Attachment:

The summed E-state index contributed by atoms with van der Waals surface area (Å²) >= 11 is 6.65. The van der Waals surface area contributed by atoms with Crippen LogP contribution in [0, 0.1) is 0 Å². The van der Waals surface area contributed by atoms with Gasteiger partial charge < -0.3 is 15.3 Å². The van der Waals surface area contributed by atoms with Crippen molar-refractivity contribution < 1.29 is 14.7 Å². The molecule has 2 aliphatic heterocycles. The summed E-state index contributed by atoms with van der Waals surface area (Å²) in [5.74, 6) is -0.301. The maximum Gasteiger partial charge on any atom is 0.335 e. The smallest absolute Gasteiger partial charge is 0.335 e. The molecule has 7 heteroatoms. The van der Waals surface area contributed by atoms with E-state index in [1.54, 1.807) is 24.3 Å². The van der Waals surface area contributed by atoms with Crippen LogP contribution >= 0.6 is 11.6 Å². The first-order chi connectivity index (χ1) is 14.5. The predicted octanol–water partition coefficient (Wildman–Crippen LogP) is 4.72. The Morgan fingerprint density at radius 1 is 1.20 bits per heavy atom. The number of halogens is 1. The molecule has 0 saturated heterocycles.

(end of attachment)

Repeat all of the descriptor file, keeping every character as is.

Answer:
The summed E-state index contributed by atoms with van der Waals surface area (Å²) >= 11 is 6.65. The van der Waals surface area contributed by atoms with Crippen LogP contribution in [0, 0.1) is 0 Å². The van der Waals surface area contributed by atoms with Gasteiger partial charge < -0.3 is 15.3 Å². The van der Waals surface area contributed by atoms with Crippen molar-refractivity contribution < 1.29 is 14.7 Å². The molecule has 2 aliphatic heterocycles. The summed E-state index contributed by atoms with van der Waals surface area (Å²) in [5.74, 6) is -0.301. The maximum Gasteiger partial charge on any atom is 0.335 e. The smallest absolute Gasteiger partial charge is 0.335 e. The molecule has 7 heteroatoms. The van der Waals surface area contributed by atoms with E-state index in [1.54, 1.807) is 24.3 Å². The van der Waals surface area contributed by atoms with Crippen LogP contribution >= 0.6 is 11.6 Å². The first-order chi connectivity index (χ1) is 14.5. The predicted octanol–water partition coefficient (Wildman–Crippen LogP) is 4.72. The Morgan fingerprint density at radius 1 is 1.20 bits per heavy atom. The number of halogens is 1. The molecule has 0 saturated heterocycles.